Bhanga claims his life threatened ahead of meeting to oust NMB mayor
Port Elizabeth - Democratic Alliance (DA) leader Nqaba Bhanga has claimed that his life was threatened in an apparent hijacking attempt on the Port Elizabeth beachfront.
At a press conference called by the DA on Wednesday, Bhanga said he was scared and felt intimidated following the alleged incident which happened on Tuesday night. He claimed that two vehicles followed him after he had attended a meeting with various political parties at a hotel in Summerstrand.
At the meeting, discussions took place about the ousting of Executive Mayor Mongameli Bobani. The DA and several other political parties, including some members of the current coalition, intended to table a motion of no confidence against Bobani but Nelson Mandela Bay Council Speaker, Buyelwa Mafaya, has rejected a petition for a special council meeting to take place on Friday.
"There have been more than 20 political assassinations in this city. This has nothing to do with a hijacking, it has something to do with Friday's meeting to remove Bobani," said Bhanga.
Bhanga said that since Bobani took over as mayor, there had been a campaign of terror in the city with politicians being intimidated and told how to vote.
Describing what he called a "traumatic" experience, Bhanga said he was chased by two vehicles for about five kilometers. He believed the suspects were hired from outside of the city, to assassinate him.
He said that he managed to stop his vehicle at a public space, where he got out and was assisted by security officers at a beachfront hotel. A short while later he opened a criminal case at the nearby Humewood Police Station.
Bhanga said that he had never felt more vulnerable in his life, and he and his family sought alternative accommodation for the night.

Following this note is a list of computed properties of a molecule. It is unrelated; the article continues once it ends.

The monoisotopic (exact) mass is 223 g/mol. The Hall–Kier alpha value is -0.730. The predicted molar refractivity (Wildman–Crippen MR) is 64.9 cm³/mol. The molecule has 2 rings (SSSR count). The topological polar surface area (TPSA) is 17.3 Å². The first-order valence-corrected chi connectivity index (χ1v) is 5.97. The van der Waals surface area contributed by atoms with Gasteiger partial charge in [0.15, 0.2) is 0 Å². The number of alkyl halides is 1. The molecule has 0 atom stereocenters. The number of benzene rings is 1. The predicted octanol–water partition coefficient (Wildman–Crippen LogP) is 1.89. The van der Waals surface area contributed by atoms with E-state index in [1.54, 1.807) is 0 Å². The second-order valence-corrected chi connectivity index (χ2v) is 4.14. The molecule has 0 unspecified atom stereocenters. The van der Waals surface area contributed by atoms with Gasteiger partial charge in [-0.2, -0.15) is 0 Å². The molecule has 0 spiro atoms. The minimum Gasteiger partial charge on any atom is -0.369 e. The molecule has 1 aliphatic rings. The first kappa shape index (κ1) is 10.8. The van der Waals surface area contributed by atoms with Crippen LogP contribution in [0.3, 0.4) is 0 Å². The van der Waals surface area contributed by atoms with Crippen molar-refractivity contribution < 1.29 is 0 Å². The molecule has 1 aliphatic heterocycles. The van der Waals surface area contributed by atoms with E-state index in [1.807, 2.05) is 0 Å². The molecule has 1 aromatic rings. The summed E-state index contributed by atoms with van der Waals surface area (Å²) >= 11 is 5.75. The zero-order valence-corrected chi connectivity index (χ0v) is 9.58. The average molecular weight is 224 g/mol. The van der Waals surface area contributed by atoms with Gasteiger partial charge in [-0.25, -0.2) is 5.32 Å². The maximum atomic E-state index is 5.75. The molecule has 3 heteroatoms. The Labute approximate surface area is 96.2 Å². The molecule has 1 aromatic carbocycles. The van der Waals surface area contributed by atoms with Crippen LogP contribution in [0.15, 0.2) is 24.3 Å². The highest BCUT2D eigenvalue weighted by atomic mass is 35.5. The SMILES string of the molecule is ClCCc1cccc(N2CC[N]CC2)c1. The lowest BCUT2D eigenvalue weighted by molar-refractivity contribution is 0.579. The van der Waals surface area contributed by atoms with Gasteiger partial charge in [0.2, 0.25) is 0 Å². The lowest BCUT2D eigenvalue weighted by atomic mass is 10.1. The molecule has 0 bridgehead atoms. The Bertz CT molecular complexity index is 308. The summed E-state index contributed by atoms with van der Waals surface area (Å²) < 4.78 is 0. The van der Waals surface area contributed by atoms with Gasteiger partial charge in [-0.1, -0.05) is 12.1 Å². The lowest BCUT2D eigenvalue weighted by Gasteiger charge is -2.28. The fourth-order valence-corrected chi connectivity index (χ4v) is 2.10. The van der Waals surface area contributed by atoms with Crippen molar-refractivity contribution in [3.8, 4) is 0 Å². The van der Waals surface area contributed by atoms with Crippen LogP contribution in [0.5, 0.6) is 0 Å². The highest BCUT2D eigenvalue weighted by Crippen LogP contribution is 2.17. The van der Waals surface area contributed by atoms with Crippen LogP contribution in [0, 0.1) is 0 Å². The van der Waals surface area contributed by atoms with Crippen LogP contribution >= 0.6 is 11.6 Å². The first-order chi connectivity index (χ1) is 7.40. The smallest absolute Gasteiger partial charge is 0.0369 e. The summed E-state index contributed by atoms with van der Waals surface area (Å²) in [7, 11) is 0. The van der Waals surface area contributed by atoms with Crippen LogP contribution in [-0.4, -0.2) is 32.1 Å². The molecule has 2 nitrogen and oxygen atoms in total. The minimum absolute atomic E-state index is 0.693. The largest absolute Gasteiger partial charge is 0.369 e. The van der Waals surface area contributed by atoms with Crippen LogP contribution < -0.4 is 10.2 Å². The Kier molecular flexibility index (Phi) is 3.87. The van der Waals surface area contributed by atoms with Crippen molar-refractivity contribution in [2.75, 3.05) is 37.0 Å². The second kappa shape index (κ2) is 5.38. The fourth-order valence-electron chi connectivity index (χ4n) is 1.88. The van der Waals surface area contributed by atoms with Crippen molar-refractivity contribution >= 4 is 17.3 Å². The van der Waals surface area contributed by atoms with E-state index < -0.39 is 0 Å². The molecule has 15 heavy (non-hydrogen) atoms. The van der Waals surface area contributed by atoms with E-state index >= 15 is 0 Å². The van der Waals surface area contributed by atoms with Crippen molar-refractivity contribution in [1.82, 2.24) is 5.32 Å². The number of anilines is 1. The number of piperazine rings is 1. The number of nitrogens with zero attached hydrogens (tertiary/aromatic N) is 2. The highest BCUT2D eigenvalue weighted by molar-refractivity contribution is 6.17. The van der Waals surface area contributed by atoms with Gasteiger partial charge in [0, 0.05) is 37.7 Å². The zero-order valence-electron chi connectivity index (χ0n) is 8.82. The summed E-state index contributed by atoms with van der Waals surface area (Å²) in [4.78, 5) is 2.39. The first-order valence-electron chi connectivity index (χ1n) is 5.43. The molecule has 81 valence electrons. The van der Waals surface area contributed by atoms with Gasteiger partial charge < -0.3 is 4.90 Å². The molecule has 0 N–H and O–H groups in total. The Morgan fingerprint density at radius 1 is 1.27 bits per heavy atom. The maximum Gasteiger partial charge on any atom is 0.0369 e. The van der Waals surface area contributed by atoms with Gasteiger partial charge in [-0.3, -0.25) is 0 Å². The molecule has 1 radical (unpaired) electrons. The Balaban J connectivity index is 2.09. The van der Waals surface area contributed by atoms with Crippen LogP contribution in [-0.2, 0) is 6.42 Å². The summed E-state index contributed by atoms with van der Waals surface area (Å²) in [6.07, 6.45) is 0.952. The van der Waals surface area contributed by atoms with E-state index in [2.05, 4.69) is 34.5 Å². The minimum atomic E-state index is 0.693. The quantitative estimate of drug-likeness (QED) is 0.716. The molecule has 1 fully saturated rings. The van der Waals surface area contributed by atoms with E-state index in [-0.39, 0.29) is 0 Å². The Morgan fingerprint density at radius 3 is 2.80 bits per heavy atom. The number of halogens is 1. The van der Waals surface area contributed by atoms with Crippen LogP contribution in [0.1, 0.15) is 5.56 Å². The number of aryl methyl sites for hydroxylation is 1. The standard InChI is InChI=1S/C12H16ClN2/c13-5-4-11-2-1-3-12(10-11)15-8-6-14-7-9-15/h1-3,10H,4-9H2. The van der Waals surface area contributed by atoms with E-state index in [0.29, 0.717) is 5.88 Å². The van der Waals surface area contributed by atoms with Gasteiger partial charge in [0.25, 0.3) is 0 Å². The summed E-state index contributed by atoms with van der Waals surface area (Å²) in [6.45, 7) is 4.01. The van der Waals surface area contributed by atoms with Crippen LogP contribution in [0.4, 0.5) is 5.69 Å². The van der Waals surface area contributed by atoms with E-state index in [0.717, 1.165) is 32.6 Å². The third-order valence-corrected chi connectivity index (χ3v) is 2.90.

Meanwhile, in a letter addressed to the DA's Athol Trollip on Wednesday morning, Speaker Mafaya said that council was in recess and would only resume on September 20.
Mafaya argued that no activities would be arranged during a recess period, this despite an MPAC meeting going ahead which was sanctioned by the municipality.
She said the request for a special council meeting did not meet requirements for an emergency or a disaster.
According to Trollip, the recess process was unprecedented, and was in effect because the ANC and the coalition government in Nelson Mandela Bay did not have a majority in council.
"There's a recess, but despite that the municipality still convened a Municipal Public Accounts Committee. Now when there is a request by a number of political parties and more than 61 councillors, to have a special council meeting, she's reverting back to the fact that there's a recess period. So this is all hide and seek politics, and we will deal with it."
"This just highlights how dysfunctional this city has become in order to preserve those currently in government. They will bring this city to a halt to preserve the status quo and defend themselves," said Trollip.
African News Agency/ANA